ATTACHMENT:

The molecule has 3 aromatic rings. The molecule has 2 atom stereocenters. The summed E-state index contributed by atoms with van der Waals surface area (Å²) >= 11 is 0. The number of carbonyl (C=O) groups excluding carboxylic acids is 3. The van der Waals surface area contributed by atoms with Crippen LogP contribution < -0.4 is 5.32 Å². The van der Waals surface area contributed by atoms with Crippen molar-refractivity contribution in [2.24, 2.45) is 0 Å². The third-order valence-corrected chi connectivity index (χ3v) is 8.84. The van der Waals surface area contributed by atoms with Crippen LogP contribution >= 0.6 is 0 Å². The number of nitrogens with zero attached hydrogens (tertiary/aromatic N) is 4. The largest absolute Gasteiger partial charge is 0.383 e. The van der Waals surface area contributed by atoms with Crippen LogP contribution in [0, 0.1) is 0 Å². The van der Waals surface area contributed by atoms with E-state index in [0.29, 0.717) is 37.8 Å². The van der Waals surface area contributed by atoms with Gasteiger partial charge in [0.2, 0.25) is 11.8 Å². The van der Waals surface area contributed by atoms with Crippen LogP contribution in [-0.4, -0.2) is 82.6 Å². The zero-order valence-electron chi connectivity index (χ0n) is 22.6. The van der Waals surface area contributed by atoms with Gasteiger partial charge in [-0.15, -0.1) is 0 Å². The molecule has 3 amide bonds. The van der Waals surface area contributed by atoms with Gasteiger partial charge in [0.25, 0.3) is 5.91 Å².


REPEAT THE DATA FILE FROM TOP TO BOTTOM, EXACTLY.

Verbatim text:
The molecule has 3 aromatic rings. The molecule has 2 atom stereocenters. The summed E-state index contributed by atoms with van der Waals surface area (Å²) >= 11 is 0. The number of carbonyl (C=O) groups excluding carboxylic acids is 3. The van der Waals surface area contributed by atoms with Crippen LogP contribution < -0.4 is 5.32 Å². The van der Waals surface area contributed by atoms with Crippen molar-refractivity contribution in [2.24, 2.45) is 0 Å². The third-order valence-corrected chi connectivity index (χ3v) is 8.84. The van der Waals surface area contributed by atoms with Crippen LogP contribution >= 0.6 is 0 Å². The number of nitrogens with zero attached hydrogens (tertiary/aromatic N) is 4. The largest absolute Gasteiger partial charge is 0.383 e. The van der Waals surface area contributed by atoms with Crippen LogP contribution in [0, 0.1) is 0 Å². The van der Waals surface area contributed by atoms with E-state index in [0.29, 0.717) is 37.8 Å². The van der Waals surface area contributed by atoms with Gasteiger partial charge in [0.2, 0.25) is 11.8 Å². The van der Waals surface area contributed by atoms with Crippen LogP contribution in [-0.4, -0.2) is 82.6 Å². The zero-order valence-electron chi connectivity index (χ0n) is 22.6. The van der Waals surface area contributed by atoms with Gasteiger partial charge in [-0.15, -0.1) is 0 Å². The molecule has 3 amide bonds. The van der Waals surface area contributed by atoms with Gasteiger partial charge in [0.25, 0.3) is 5.91 Å².